BY CAROL CROSSED
Image by Vectorpal on flickr; some rights reserved.
"Seward Seminary: Rosetta, daughter of Frederick Douglass, was denied the right to enroll in [this] girls' private academy."
So reads an historic plaque on the grounds of Genesee Hospital in Rochester, New York, reminding us of our sins of discrimination in 1834.
Today at the hospital, another group of individuals is being denied their right to enter society -- pre-born children.
I am confused. As a person active in peace and justice work, I ask why is there polarization of those groups active on behalf of civil and human rights for the born and those involved on behalf of justice and human rights for the pre-born?
It is fitting that the recent rescues held at abortion clinics in New York City and at Rochester's Genesee Hospital used the nonviolent tactics of Martin Luther King. Steadfast resistance, no unkind word, and absorbing the evil through a sit-in presence . . . these methods were promoted in the pro-life training sessions.
My first acquaintance with these methods was at Howard University in Washington, DC. I was privileged to be one of three white students on the campus of this all-Black institution in the mid-1960s. I learned fast the language of oppression. These memories today engender in me a sense of outrage about another institutional violence -- abortion.
James Burtchaell, in Rachel Weeping, describes the many parallels between abortion and slavery. Both injustices were aggravated by Supreme Court rulings (in 1857 and in 1973) that were rendered in 7-2 decisions. In each case, that of Dred Scott in 1857 and infant Roe in 1973, one party was designated as the property of (i.e., their rights were at the disposal of) the other. Both Justices Taney and Blackmun refused to grant personhood or human rights to any class of beings not specifically referred to in the Constitution.
Pre-born children today are considered underdeveloped, less human, insensitive to the pain of an abortion, and not individuals. Likewise, Blacks were labeled all of the above, and one slaver wrote that the inability of slaves to understand their misery made slavery "a vice less viceful, less hurtful . . . and less displeasing to God."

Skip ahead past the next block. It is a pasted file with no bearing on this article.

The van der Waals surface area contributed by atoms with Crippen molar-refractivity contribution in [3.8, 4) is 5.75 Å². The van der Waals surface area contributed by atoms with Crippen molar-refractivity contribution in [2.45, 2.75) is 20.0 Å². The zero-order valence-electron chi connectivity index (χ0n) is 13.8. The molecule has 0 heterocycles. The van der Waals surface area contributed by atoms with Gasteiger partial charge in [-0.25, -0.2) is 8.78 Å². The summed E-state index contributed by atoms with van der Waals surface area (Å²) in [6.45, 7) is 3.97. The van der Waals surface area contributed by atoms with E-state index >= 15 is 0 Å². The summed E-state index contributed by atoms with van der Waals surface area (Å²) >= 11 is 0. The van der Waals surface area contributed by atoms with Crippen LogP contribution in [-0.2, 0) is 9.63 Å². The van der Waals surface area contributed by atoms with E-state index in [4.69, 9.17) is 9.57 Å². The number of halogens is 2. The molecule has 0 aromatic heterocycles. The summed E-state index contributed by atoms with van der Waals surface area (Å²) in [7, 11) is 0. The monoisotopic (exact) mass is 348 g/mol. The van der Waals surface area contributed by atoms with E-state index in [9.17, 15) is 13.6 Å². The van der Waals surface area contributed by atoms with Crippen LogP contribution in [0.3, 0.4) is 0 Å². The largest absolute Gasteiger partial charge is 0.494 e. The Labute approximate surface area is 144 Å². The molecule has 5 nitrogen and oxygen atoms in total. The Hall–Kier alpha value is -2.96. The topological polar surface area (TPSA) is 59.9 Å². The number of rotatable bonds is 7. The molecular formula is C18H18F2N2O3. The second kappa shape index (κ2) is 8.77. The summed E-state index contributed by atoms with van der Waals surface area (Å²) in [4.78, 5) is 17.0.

Like anti-abortionists, the anti-slavery people were looked upon as self-righteous religious fanatics with a single-minded purpose. They mixed politics and religion, much to the dismay of certain church leaders, such as George Armstrong, a Presbyterian pastor from Virginia. In his "Christian Doctrine on Slavery," he wrote that Christians should stay out of the slavery question, "because it requires the Church to obtrude herself into the province of the state."
Abolitionists, like anti-abortion people, were accused of being "impracticable," "simple," "absolutists," who didn't understand the complexities of this "necessary evil." Harriet Beecher Stowe, author of Uncle Tom's Cabin, was considered to be a northern elitist, ignorant of the realities of plantation life. In addition, like abortion, they claimed that, legal or illegal, "slavery will always exist."
Many humanitarians and politicians held a kind of pro-choice position on slavery. Abraham Lincoln, in his early political career, claimed that, while he himself would never own a slave, he wasn't sure he could pass judgment on those who did. Chief Justice Taney himself, who ruled against Dred Scott, strongly opposed slavery and regularly attended Mass and confession with Black people.
One of the more striking resemblances between abortion and slavery is the claim to privacy and freedom of choice. Congressman Drayton of South Carolina, in 1828, said, " . . . we would as soon permit others to invade the sanctuary of our dwellings as to touch slavery, We would as soon permit Congress to dictate to us a code of morals."
The most prevalent justification of the pro-slavers' position in the mid-19th century was that slavery as an institution was good for the Black race. Not unlike the arguments of abortion supporters, who genuinely care about potential problems of child abuse, poverty, and the mental health of the child in the womb, anti-abolitionists genuinely believed emancipation was "inconsistent with the best interests of slaves" (1834 Synod, Southern Clergy). Indeed, it was argued by sociologists of the time that since a higher proportion of Blacks in the free states were certified insane than in the slave states, then slavery must somehow be beneficial to mental health.
Another altruistic claim is the benefits to society. The 4,000 abortions per day in the United States, it is argued, keep down the welfare rolls and control population. Likewise, emancipation was seen as "an evil" that would "let loose a population nearly twelve times as numerous" as the slave states' existing population. Educational costs, unemployment, and crime, it was argued, would take a suicidal toll on the south.
Sojourner Truth, the spiritual Black abolitionist leader, challenges us in her "And Ain't I a Woman?" speech to see the interconnectedness of the rights of all "sub-human" persons. When the rights of one group in society are threatened -- Blacks, the unborn, women, Jews -- then all our rights are threatened.
Perhaps it is too soon to make heroes out of the fanatical purists in the pro-life arena. But Michael Harrington, the Democratic Socialist leader, angered a 1979 Planned Parenthood assembly when he said that the anti-abortion movement was "one of the few genuine social movements of the 1970s.